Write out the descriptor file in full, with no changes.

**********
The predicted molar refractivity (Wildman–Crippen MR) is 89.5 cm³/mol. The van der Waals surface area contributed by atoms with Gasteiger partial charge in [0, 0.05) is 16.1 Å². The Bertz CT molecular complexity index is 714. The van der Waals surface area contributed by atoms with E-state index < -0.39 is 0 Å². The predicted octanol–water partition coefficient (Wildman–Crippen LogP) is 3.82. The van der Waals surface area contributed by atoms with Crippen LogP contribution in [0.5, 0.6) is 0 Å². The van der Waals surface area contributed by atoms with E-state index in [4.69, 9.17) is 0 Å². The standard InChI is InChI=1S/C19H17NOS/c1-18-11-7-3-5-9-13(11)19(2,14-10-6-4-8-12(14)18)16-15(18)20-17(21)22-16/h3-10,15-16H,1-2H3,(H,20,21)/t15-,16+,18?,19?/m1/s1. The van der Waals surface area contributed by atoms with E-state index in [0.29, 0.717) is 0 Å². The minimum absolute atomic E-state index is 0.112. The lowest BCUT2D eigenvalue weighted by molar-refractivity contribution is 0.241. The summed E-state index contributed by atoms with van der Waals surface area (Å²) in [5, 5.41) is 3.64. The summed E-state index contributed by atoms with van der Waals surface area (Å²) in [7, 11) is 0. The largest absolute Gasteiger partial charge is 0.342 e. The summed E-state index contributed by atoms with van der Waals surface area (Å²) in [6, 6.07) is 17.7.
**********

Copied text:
The predicted molar refractivity (Wildman–Crippen MR) is 89.5 cm³/mol. The van der Waals surface area contributed by atoms with Gasteiger partial charge in [0, 0.05) is 16.1 Å². The Bertz CT molecular complexity index is 714. The van der Waals surface area contributed by atoms with E-state index < -0.39 is 0 Å². The predicted octanol–water partition coefficient (Wildman–Crippen LogP) is 3.82. The van der Waals surface area contributed by atoms with Crippen LogP contribution in [0.5, 0.6) is 0 Å². The van der Waals surface area contributed by atoms with E-state index in [4.69, 9.17) is 0 Å². The standard InChI is InChI=1S/C19H17NOS/c1-18-11-7-3-5-9-13(11)19(2,14-10-6-4-8-12(14)18)16-15(18)20-17(21)22-16/h3-10,15-16H,1-2H3,(H,20,21)/t15-,16+,18?,19?/m1/s1. The van der Waals surface area contributed by atoms with E-state index in [0.29, 0.717) is 0 Å². The minimum absolute atomic E-state index is 0.112. The lowest BCUT2D eigenvalue weighted by molar-refractivity contribution is 0.241. The summed E-state index contributed by atoms with van der Waals surface area (Å²) in [5, 5.41) is 3.64. The summed E-state index contributed by atoms with van der Waals surface area (Å²) in [7, 11) is 0. The largest absolute Gasteiger partial charge is 0.342 e. The summed E-state index contributed by atoms with van der Waals surface area (Å²) in [6, 6.07) is 17.7.